On this day

April 17, 1824

cover page of Imperial Weekly Gazette published on April 17, 1824

Imperial Weekly Gazette





Available years

1808, 1810, 1818-1825

The Imperial Weekly Gazette was a Saturday weekly, printed and published between 1804 and 1823. Its precise start date is uncertain, as none of the early issues survive, but an advertisement placed in the London Courier of 10 February 1804, announced the publication of the _Imperial Weekly Gazette _from Saturday 18 February. It claimed that the newspaper would ‘…accommodate the public with the judicious and methodical arrangement of all the memorable Occurrences of the Week, both Foreign and Domestic…’

From January 1813 the Imperial Weekly Gazette was amalgamated with The Westminster Journal, a newspaper which had been published since 1741, to become the Imperial Weekly Gazette and Westminster Journal. By February 1823, the title of the newspaper was shortened to Imperial Gazette, and the paper was expanded from four to eight pages. It was one of several weekly titles in the period to include no illustrations.

From the tone of many articles, the paper saw itself as enlightened, but it was aimed at an upper class audience and took a politically conservative standpoint. It reported weekly foreign news and domestic crime in much detail, and the editorials, which were frequently on the front page, often focused on religious and moral topics, such as: ‘Effects of the Crusades on the Morals and Manners of Europe’ from November 1818, ‘On the Contemplation of the Supreme Being’ from April 1819, and ‘On the Fallacy of Human Enjoyment’ from July 1819. The newspaper was also a supporter of Queen Caroline, and her popularity was reflected in the many columns of coverage of her last illness and death on 11 August 1821, and of her funeral procession on 18 August 1821. One of the few occasions when the paper was critical of the church was when the clergy of Durham did not ring their church bells in respect for the death of the Queen.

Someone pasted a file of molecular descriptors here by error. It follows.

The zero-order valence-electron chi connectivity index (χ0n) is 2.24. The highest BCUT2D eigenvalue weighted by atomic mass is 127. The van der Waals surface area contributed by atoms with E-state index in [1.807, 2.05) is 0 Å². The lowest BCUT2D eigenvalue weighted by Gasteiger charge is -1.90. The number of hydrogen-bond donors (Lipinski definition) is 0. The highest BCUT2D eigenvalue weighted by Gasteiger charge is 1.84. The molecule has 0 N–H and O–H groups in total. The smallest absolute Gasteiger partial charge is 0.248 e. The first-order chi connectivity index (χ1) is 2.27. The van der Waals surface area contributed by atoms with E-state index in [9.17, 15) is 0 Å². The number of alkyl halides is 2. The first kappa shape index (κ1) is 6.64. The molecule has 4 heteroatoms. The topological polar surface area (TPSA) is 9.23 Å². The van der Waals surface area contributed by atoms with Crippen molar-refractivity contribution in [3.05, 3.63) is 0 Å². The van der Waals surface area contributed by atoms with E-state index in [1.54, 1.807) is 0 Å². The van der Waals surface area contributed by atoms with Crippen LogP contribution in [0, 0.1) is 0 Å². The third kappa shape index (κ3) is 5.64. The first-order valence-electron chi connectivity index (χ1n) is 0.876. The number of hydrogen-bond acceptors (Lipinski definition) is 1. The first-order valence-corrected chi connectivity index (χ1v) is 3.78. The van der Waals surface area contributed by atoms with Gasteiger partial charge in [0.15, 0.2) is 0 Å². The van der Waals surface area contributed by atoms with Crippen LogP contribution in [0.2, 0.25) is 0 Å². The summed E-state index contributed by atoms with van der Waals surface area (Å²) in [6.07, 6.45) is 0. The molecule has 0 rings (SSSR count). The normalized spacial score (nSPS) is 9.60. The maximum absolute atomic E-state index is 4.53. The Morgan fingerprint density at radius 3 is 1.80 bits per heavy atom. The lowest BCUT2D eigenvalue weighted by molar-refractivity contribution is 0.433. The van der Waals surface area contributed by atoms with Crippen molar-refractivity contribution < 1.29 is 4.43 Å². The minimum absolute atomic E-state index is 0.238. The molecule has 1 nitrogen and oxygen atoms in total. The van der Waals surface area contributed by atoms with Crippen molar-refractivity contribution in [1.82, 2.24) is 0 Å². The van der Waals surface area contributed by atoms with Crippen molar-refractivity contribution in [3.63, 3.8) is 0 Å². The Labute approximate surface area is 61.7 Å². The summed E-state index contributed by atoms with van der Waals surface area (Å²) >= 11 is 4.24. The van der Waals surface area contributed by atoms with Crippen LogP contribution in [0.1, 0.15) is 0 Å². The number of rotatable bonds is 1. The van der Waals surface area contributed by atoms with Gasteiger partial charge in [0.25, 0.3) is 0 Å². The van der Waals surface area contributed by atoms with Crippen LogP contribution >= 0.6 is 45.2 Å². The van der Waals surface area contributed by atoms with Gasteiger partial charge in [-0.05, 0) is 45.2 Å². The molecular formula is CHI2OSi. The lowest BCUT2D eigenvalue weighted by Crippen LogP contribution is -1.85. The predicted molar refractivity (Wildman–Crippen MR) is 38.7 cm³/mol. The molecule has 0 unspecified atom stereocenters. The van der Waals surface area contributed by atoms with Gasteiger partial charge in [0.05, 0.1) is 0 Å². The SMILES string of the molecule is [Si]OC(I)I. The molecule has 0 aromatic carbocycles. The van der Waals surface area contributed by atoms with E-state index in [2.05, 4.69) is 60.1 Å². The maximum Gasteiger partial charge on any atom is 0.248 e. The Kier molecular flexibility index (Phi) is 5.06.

Other key events that were covered by the Imperial Weekly Gazette included the arrest of Richard Carlile for seditious libel for publishing a pamphlet calling for justice for the Peterloo Massacre and the death of Napoleon, the news of which took two months to reach Europe, and which was reported on 7 July 1821.

While ostensibly a London weekly, the Imperial Weekly Gazette does appear to have had a circulation beyond the city. W.P. Pope & Co., General Newspaper and Advertising Agents, placed regular advertisements in regional newspapers, which listed (mainly London) newspapers for sale, and this included the Imperial Weekly Gazette. Their advertisements appeared in The Yorkshire Gazette; The Leeds Intelligencer; Northampton Mercury; Birmingham Chronicle; Hereford Journal; Durham County Advertiser; and the Southampton Herald, suggesting the potential for a wider readership.

Ed King, The British Library

For this newspaper, we have the following titles in, or planned for, our digital archive:

  • 1808–10 The imperial weekly gazette.
  • 1818–23 The imperial weekly gazette and Westminster journal.
  • 1823–25 The imperial gazette.

This newspaper is published by an unknown publisher in London, London, England. It was digitised and first made available on the British Newspaper Archive in Apr 27, 2021 . The latest issues were added in Jul 10, 2021.